When “following” matters

I’m rather intrigued by the concept of “followers” in social media.  I follow people; others follow me.  It’s the accepted protocol of online interaction.

But 21st-century “following” is a strange creature, a yin and yang of closeness and distance, superficiality and honesty.  As much as I love the online world, in many ways it can’t make up for the depth, range, and complexity of IRL (in real life) relationships.  

Those relationships are forged the old-fashioned way:  face to face, emotions clearly showing via verbal and nonverbal cues, thoughtful conversations, effervescent debate, and intense fellowship, pumice-like in their ability to rub us right–or wrong.

So, “following” should create genuine community.  And those who excel at it do exactly that.  They bring people together, forg
ing a online tribe.

There’s also the downside of “following”:  when it degenerates into gathering numbers (Follow me!  I’ll follow you!) and dumbing down the online discourse to the point of ridiculousness.  Plus, how do you correctly gauge sarcasm, irony, and the more subtle ways of getting one’s point across?

I can’t help but wonder how Jesus would fit into this new world of “following” were He still on earth.  Think about it:  here was a man who said “Follow me!” and men left their businesses, families, and life as they knew it.  That’s hard-core following!  For them, it meant:

  • A sea change in lifestyle;
  • Devotion to one person and His message;
  • Being challenged and discipled by one person;
  • Intimacy through one-on-one or small group interaction.

In other words, there was a cost attached to following Him.

And yes, Jesus had crowds “following” him everywhere.  He would be considered a celebrity by today’s standards, but His core group boiled down to the 12 disciples (including a fake one) and the 70 whom He sent out to evangelize.

So, what’s the cost (or benefit) of following for you?

  • Have the people you follow made a difference in your life story?
  • Does the size of their following influence your decision to follow them?
  • Do they replenish, encourage, and challenge you, or are they merely sources of entertainment?
  • Is there joy in the journey that you undertake when you step into their lives online?


  1. This is a very interesting post, Alison. I love how you discussed Christ's following and compared it to the following concept in social media. I follow for various reasons, such as being inspired or entertained by another. But after reading this, I'm inspired to really look at who or what group I'm "following" and how it enriches my life.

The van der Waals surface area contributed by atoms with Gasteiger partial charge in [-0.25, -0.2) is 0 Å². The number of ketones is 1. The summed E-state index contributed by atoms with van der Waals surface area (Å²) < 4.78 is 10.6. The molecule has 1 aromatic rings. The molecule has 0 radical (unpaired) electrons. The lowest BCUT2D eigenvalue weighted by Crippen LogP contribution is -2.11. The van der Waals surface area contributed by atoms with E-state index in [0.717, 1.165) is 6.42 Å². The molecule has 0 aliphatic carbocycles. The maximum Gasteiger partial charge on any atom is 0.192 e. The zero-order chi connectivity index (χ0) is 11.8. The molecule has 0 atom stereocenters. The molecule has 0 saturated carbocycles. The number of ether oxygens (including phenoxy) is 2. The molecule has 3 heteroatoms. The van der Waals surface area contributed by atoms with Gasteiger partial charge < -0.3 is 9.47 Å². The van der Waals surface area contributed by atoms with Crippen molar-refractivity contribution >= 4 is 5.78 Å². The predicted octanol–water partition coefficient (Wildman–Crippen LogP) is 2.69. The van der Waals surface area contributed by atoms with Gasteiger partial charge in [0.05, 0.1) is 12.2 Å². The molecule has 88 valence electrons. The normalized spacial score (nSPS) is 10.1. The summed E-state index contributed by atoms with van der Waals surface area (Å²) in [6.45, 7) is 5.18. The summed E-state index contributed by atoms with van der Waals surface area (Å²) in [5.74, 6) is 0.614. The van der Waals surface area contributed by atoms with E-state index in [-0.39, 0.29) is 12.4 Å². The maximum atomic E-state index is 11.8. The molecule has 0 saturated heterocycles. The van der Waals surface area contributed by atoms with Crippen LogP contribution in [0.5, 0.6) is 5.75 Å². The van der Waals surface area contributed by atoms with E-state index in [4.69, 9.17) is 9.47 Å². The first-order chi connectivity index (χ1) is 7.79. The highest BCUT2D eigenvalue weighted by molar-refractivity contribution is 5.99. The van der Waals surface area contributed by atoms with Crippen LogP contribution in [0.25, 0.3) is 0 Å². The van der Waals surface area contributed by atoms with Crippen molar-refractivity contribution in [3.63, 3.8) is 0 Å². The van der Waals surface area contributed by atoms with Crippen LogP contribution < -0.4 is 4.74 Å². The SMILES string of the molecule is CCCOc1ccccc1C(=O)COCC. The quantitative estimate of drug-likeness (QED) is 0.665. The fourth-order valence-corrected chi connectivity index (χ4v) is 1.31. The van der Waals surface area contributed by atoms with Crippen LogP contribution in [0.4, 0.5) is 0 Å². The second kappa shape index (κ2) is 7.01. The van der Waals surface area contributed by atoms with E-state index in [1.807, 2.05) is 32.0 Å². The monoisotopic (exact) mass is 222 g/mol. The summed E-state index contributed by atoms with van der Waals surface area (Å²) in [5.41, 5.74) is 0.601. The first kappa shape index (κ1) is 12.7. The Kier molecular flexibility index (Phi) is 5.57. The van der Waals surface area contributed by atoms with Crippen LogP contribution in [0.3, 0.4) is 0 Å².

Thanks for the share!

  2. Hey Miss Dre! Great to see you on here engaging in the debate.

    I've been giving thought to the "following" process for a while because it's so easy to get caught up in clicking so as to be part of a online community. It's far more challenging, as you noted, to really consider what folk are putting into the online atmosphere and make a conscious choice about what you're receiving from them, and its worth.

  3. This is an awesome post. To be a follower, someone has to be leading. It's amazing who we align ourselves with at times.It really makes you think.

  4. @Hope ReidHi Hope!It does make us think. sometimes I find myself following people without giving it much thought. It pays to consider who all we're allowing to influence our thinking online.

  5. Hey Alison,

    Never once has it even crossed my mind to think of how the two, following Christ, and following in blogging correlate.

    I've really grown not to like the "follow me follow you back" sort of thing because I have definitely seen where it ends up and that's not the community I want to forge on the internet.

    Yes, as Christians we should support each other but there is a line when it becomes a self righteous act. Thanks for bringing up these points because its definitely something I am going to ponder more:)

  6. @Latoya @ A Peaceful Crib I'm with you on the "self-righteous" act, Latoya. It becomes a business of selfish ambition after a certain point, to use a Biblical term. It all comes back to motive. The Holy Spirit will make it clear to us, if we listen, whether we are working from the right foundation.

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